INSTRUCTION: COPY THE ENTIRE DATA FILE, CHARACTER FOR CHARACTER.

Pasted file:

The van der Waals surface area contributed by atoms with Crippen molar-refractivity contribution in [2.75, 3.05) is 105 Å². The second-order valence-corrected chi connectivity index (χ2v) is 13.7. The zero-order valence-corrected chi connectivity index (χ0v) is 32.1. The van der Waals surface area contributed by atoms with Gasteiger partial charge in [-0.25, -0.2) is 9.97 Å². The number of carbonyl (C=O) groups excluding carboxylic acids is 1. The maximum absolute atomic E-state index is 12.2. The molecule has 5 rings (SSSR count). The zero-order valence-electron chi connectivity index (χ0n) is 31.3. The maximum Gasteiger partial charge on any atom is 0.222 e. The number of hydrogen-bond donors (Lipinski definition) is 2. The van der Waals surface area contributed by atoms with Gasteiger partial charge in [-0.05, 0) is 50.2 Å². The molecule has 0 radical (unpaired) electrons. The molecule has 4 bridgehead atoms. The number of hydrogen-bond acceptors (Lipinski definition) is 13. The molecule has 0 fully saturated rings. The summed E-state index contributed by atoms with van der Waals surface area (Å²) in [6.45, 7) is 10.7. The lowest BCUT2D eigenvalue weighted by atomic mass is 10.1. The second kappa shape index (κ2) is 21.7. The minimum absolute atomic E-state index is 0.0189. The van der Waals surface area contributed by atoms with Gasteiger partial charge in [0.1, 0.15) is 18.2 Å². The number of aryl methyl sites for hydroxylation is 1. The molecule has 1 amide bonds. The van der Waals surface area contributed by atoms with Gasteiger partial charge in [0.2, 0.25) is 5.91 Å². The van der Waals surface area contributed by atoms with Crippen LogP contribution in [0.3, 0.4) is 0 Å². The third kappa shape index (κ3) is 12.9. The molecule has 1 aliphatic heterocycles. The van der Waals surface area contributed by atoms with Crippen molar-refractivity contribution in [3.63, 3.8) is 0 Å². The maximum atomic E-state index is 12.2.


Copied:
The van der Waals surface area contributed by atoms with Crippen molar-refractivity contribution in [2.75, 3.05) is 105 Å². The second-order valence-corrected chi connectivity index (χ2v) is 13.7. The zero-order valence-corrected chi connectivity index (χ0v) is 32.1. The van der Waals surface area contributed by atoms with Gasteiger partial charge in [-0.25, -0.2) is 9.97 Å². The number of carbonyl (C=O) groups excluding carboxylic acids is 1. The maximum absolute atomic E-state index is 12.2. The molecule has 5 rings (SSSR count). The zero-order valence-electron chi connectivity index (χ0n) is 31.3. The maximum Gasteiger partial charge on any atom is 0.222 e. The number of hydrogen-bond donors (Lipinski definition) is 2. The van der Waals surface area contributed by atoms with Gasteiger partial charge in [-0.05, 0) is 50.2 Å². The molecule has 0 radical (unpaired) electrons. The molecule has 4 bridgehead atoms. The number of hydrogen-bond acceptors (Lipinski definition) is 13. The molecule has 0 fully saturated rings. The summed E-state index contributed by atoms with van der Waals surface area (Å²) in [6.45, 7) is 10.7. The lowest BCUT2D eigenvalue weighted by atomic mass is 10.1. The second kappa shape index (κ2) is 21.7. The minimum absolute atomic E-state index is 0.0189. The van der Waals surface area contributed by atoms with Gasteiger partial charge in [0.1, 0.15) is 18.2 Å². The number of aryl methyl sites for hydroxylation is 1. The molecule has 1 amide bonds. The van der Waals surface area contributed by atoms with Gasteiger partial charge in [0.2, 0.25) is 5.91 Å². The van der Waals surface area contributed by atoms with Crippen LogP contribution in [0.3, 0.4) is 0 Å². The third kappa shape index (κ3) is 12.9. The molecule has 1 aliphatic heterocycles. The van der Waals surface area contributed by atoms with Crippen molar-refractivity contribution in [3.63, 3.8) is 0 Å². The maximum atomic E-state index is 12.2.